With the ongoing testing and imminent release of the IHI Open School Quality Improvement Practicum, many schools around the world are hard at work on quality improvement projects. One of the biggest challenges has been getting collaboration between all schools – medical, nursing, public health – on campus. Imagine trying to do it between two universities. That’s the challenge facing the IHI Open School Atlanta Chapter and here’s how they are making it work:
Let’s learn a bit about your Chapter first. The IHI Open School Atlanta Chapter comprises students from two universities: Emory University and Georgia Institute of Technology. How did these schools combine into one Chapter?
Georgia Tech's Health Systems Institute (HSI) was established in 2005 as a multi-institutional, interdisciplinary initiative based at Georgia Tech and Emory University. Students taking classes in this program learned about the IHI and much of the work it has done previously. Meanwhile, some professors at Emory were also introducing IHI to students in health care quality classes. David Cowan, Program Director at HSI, had already been participating in IHI events about the time that nursing students at Emory pursued an IHI Open School Chapter in 2009. It made sense to collaborate between the two schools, given the shared interest and history of collaboration between students and faculty at these programs. Students decided to name the group The IHI Open School Atlanta Chapter, which currently includes members from Emory's School of Medicine, School of Public Health, and School of Nursing as well as members from Georgia Tech's HSI.
Tell us about the work your Chapter has done to provide opportunities to students to practice quality improvement and patient safety. Why do you think this is important?
Becky Ng, our Director of Projects, has been working to identify hospital leaders who are excited to teach students how to pursue quality improvement in health care. The goal is to identify students who want to pursue this in their future careers and give them an opportunity to learn the fundamentals now, rather than later. The board feels that the IHI Open School courses are great at teaching concepts, but we also feel that hands-on experience is important. I remember one speaker at the National Forum had a slide that said "To learn QI, you must do QI." Contributing to a project brings lessons to life, and knowing that your work made a project possible is a very powerful feeling. Our vision is that any student who wants to learn and help in the hospital should be able to do so. Many of us had wished for earlier opportunities to be involved with projects, so we are working to make this opportunity available for future students.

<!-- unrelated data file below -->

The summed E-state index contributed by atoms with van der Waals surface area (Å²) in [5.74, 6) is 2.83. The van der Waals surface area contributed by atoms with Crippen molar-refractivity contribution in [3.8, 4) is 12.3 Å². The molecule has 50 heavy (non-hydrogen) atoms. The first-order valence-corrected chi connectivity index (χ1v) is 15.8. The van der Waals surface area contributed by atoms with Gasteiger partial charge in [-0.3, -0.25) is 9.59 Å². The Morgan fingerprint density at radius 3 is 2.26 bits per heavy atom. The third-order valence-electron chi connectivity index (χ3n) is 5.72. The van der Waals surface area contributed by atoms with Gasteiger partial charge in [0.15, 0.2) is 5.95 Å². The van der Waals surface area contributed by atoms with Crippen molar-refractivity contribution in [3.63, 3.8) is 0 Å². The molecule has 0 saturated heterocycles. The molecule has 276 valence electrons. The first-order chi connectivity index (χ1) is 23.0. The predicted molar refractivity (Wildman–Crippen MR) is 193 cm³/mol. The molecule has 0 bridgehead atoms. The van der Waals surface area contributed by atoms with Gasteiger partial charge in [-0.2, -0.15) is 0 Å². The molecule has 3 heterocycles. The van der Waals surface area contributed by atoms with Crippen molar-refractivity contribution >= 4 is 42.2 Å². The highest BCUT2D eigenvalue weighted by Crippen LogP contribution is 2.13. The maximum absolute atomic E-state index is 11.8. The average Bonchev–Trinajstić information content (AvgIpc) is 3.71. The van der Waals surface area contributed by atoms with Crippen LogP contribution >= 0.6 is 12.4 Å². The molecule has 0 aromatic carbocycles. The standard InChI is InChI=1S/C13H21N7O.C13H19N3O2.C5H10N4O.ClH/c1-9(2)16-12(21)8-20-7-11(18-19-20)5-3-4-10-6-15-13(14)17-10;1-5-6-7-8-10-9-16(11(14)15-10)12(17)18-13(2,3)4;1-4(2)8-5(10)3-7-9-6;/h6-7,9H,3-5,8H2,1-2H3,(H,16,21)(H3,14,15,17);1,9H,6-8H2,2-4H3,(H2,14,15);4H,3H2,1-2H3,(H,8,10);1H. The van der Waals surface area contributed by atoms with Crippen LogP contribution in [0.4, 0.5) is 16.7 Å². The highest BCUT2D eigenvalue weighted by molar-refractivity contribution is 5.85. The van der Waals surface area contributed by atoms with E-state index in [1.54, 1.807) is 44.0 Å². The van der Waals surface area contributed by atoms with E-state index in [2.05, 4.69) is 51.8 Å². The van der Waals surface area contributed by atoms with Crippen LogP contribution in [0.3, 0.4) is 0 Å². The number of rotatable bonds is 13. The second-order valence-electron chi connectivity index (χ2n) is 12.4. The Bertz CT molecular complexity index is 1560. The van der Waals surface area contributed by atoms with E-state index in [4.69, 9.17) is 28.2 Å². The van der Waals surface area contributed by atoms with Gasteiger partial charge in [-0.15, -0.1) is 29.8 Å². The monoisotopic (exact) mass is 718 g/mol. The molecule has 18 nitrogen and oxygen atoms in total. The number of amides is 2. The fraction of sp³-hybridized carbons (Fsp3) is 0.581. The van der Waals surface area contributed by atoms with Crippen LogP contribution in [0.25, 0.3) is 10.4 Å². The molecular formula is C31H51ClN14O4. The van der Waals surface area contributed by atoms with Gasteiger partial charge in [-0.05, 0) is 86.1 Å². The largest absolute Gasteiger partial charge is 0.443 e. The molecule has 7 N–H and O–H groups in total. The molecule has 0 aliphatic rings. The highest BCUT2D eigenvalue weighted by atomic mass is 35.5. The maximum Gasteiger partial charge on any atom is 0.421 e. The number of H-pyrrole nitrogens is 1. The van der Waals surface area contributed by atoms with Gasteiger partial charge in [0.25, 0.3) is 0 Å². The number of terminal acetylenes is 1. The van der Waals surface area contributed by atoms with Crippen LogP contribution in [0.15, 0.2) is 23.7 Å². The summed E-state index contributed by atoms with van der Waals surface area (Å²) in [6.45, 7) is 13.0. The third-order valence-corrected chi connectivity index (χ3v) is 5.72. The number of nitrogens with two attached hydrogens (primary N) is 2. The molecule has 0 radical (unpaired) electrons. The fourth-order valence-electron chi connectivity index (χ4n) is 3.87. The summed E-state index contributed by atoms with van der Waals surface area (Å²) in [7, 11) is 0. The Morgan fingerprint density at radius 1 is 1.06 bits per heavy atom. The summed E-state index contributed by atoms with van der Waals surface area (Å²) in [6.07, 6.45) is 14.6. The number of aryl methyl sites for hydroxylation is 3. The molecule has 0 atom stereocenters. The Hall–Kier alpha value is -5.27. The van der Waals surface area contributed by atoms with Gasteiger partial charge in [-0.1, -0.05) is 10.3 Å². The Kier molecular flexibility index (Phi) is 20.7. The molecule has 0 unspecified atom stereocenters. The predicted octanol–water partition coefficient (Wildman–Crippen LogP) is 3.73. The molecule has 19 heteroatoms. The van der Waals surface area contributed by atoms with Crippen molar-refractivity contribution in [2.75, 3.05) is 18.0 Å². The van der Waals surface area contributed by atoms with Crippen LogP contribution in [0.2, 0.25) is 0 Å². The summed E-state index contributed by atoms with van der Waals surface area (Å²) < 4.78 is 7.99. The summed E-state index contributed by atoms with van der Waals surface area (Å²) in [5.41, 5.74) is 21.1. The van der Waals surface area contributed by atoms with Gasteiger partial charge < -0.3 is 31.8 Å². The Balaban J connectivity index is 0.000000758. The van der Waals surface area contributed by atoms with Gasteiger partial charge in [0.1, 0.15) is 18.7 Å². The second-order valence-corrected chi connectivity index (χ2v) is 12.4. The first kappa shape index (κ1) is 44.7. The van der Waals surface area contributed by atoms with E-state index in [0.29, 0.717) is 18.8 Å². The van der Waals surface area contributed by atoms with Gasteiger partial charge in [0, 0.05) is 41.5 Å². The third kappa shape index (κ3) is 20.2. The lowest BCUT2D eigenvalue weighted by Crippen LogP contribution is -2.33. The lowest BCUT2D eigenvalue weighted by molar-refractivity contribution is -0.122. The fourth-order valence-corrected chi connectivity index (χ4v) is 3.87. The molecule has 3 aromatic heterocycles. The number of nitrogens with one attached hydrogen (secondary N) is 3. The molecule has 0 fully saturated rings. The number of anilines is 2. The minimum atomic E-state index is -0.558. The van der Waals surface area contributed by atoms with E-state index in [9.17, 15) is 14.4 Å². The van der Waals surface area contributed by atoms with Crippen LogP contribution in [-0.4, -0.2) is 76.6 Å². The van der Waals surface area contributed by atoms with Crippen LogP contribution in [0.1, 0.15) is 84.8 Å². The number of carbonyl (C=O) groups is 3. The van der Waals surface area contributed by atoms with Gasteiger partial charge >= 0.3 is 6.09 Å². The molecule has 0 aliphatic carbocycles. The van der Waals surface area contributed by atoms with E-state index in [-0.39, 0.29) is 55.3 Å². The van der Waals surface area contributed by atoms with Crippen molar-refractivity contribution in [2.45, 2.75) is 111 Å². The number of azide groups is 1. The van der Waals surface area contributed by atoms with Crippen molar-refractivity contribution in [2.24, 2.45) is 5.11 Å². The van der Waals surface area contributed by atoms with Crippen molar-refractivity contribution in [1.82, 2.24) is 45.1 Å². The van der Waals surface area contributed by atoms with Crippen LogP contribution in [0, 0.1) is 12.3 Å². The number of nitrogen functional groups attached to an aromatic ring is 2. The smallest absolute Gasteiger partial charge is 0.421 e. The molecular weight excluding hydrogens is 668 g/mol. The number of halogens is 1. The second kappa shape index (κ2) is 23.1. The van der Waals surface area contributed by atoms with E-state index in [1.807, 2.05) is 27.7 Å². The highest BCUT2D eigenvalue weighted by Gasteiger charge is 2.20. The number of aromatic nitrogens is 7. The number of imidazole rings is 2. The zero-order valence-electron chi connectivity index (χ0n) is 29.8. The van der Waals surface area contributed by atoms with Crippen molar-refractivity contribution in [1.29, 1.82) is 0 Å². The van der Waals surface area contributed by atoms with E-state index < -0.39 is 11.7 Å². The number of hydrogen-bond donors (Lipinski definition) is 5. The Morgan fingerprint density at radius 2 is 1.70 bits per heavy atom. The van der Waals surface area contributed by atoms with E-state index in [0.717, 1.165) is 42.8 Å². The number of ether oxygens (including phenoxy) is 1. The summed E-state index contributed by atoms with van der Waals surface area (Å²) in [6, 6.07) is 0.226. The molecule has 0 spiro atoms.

Students have busy schedules and not all students can contribute the same amount of time to projects as others. How has your Chapter, which is split between two schools, addressed this and what program was developed as a result?
We've decided to categorize opportunities into two categories based on student interest. "Exposure" projects require less invested time and are designed to help students identify whether or not this is a field of interest. One such project has students receiving a day of training before visiting operating rooms and observing adherence to the WHO safe surgery checklist for a few hours at a time. The hospital gets data, and students get an opportunity to see a dimension of healthcare that they might not otherwise have seen.
"Immersion" projects require additional time for training, and the payoff is increased mentorship and a better understanding of the project. Ideally each student finds a project that they are interested in and takes something away, which could be a highlighted story at a job interview, a poster or publication, or even the skill set to teach others at their next job.
What other projects does your Chapter have planned for this year?
Our two big audacious goals for the spring and summer are to ensure completion of these quality improvement projects and to develop an interdisciplinary training curriculum for students from the Schools of Nursing, Public Health, and Medicine. Darya Khalili, our Director of Learning, has been outlining a curriculum that involves lectures, case discussion, and simulation between students from these different schools.
Using IHI resources as a foundation and following curricula of other schools that have pursued similar efforts, we hope to create an elective that allows students to truly engage in interdisciplinary learning. In the future, they may even be able to pursue QI projects in the hospital for school credit. So far, we've been encouraged by the responses from the administration and we'll keep you all posted!